Wellington Monument

The Tallest Three-Sided Obelisk In The World

The Wellington Monument is a National Trust Monument. This monument is a Grade II listed building on the edge of the Blackdown Hills in Somerset. It is an impressive monument, located in a picturesque spot, with views over Exmoor. The history of the monument is very colourful, full of ups and downs.

The monument was built to commemorate Duke Wellington’s victory at Waterloo. It is the tallest three-sided obelisk in the world, standing at 53m (174ft). There is also a swinging stone at the pinnacle, allowing you to see it move in the wind.

The History Of The Monument

Since the monument was first proposed, nothing has quite gone right! It was first proposed in 1815, following the Duke’s victory at Waterloo. There was an architectural competition, after which Thomas Lee Jr was appointed to design the monument. His original design was a plinth with a three-sided pillar with a cast iron statue of the Duke on top. This was to be 43m (140ft) high.

However, within a few months funds had run out and the building work had to cease with the pillar at 14m (45ft) high. The building then took place sporadically over a number of years. In 1820 the pillar had reached its intended height. The statue of the Duke was never commissioned, so the Wellington Monument became a obelisk rather than a plinth with a statue.

Then disaster struck! In 1846 and the early 1850s lightning struck the obelisk! And they say lightning never strikes twice… These lightning strikes caused serious damage and Wellington Monument was declared a public danger. A scheme was then prepared for the repair and finishing of the monument.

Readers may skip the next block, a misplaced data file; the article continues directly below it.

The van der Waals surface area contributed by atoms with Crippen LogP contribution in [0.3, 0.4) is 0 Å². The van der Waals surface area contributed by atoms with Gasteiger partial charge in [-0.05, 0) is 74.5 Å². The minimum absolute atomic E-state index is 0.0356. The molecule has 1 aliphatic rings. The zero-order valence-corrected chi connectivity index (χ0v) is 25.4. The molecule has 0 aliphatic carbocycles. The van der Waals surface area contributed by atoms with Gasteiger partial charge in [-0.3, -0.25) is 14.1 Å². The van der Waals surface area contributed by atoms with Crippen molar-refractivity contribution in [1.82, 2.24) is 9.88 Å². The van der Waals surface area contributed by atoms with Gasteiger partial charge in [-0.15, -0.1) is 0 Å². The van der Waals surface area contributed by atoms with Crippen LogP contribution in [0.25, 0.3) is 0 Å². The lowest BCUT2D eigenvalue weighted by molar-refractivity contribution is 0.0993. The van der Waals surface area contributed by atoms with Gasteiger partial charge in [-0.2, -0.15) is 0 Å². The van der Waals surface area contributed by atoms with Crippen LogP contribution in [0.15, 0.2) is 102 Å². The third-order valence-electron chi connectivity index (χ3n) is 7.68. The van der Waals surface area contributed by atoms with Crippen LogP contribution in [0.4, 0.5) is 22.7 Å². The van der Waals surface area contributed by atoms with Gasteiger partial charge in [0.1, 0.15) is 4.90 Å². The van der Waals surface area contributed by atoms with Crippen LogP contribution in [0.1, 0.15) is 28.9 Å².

The scheme became very different from the original plan. Instead of having a statue bearing plinth, it was decided to make the tallest obelisk in Britain. However, by 1892 the obelisk had fallen into disrepair. It has since undergone repeated restoration work.

In 1934 the National Trust took over the ownership of the monument. It has needed renovation work every 10-15 years since the Trust took over. Which is a costly process, due to the height.

Base Wellington Monument

The Base Of The Wellington Monument

Visiting Wellington Monument

The carpark is just a short walk from the Wellington Monument, through a beech lined avenue. Once you exit the trees you come to the open grassland where the monument sits, you can’t miss it. The grasslands have a wildflower meadow that include orchids.

Approaching Wellington Monument

Approaching Wellington Monument

Here you can view the monument and look out over Exmoor. You can then turn back or complete the walk. The circular walk then takes you into the Firs Plantation before coming back to the monument and wildflower meadows.

The full walk is just one mile long, so a short stroll. The is also more walking within the Blackdown Hills for the more adventurous!

Wellington Monument

Wellington Monument

Wellington Monument has a colourful history, and is constantly under repair work. But don’t let that put you off visiting! You get some amazing views of the surrounding countryside, so it’s well worth a visit!

Want to visit? Compare nearby accommodation on TripAdvisor.

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Author Bio: Nat

I’m Nat, the backpacker behind natpacker. From the UK, I was bitten by the travel bug during a round the world trip in my early twenties. Since then I have been determined to see as much of this world as possible. My passion for travel led me to start up this blog, partly to record my adventures and partly to inspire others to travel.

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